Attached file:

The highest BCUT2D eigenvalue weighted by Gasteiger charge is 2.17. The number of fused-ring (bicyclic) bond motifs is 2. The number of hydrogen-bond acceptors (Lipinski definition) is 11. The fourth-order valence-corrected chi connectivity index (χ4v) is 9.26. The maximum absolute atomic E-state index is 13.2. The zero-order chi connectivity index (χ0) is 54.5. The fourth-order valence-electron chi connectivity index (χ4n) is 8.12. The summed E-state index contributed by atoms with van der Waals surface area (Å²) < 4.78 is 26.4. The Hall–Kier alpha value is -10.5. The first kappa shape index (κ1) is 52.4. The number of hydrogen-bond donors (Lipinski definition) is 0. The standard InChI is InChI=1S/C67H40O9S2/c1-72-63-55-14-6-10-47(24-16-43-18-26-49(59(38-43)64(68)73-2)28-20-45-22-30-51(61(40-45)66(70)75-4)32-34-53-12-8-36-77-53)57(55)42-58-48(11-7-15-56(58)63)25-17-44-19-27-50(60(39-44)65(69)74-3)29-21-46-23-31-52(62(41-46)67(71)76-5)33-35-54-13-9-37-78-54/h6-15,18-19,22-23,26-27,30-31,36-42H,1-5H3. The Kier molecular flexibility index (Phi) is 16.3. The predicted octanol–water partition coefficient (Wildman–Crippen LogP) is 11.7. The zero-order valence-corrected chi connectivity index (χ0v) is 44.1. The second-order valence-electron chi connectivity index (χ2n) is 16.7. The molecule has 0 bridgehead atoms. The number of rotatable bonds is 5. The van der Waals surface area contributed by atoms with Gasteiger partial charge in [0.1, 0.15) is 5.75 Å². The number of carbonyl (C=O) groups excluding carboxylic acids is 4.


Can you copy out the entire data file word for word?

The highest BCUT2D eigenvalue weighted by Gasteiger charge is 2.17. The number of fused-ring (bicyclic) bond motifs is 2. The number of hydrogen-bond acceptors (Lipinski definition) is 11. The fourth-order valence-corrected chi connectivity index (χ4v) is 9.26. The maximum absolute atomic E-state index is 13.2. The zero-order chi connectivity index (χ0) is 54.5. The fourth-order valence-electron chi connectivity index (χ4n) is 8.12. The summed E-state index contributed by atoms with van der Waals surface area (Å²) < 4.78 is 26.4. The Hall–Kier alpha value is -10.5. The first kappa shape index (κ1) is 52.4. The number of hydrogen-bond donors (Lipinski definition) is 0. The standard InChI is InChI=1S/C67H40O9S2/c1-72-63-55-14-6-10-47(24-16-43-18-26-49(59(38-43)64(68)73-2)28-20-45-22-30-51(61(40-45)66(70)75-4)32-34-53-12-8-36-77-53)57(55)42-58-48(11-7-15-56(58)63)25-17-44-19-27-50(60(39-44)65(69)74-3)29-21-46-23-31-52(62(41-46)67(71)76-5)33-35-54-13-9-37-78-54/h6-15,18-19,22-23,26-27,30-31,36-42H,1-5H3. The Kier molecular flexibility index (Phi) is 16.3. The predicted octanol–water partition coefficient (Wildman–Crippen LogP) is 11.7. The zero-order valence-corrected chi connectivity index (χ0v) is 44.1. The second-order valence-electron chi connectivity index (χ2n) is 16.7. The molecule has 0 bridgehead atoms. The number of rotatable bonds is 5. The van der Waals surface area contributed by atoms with Gasteiger partial charge in [0.1, 0.15) is 5.75 Å². The number of carbonyl (C=O) groups excluding carboxylic acids is 4.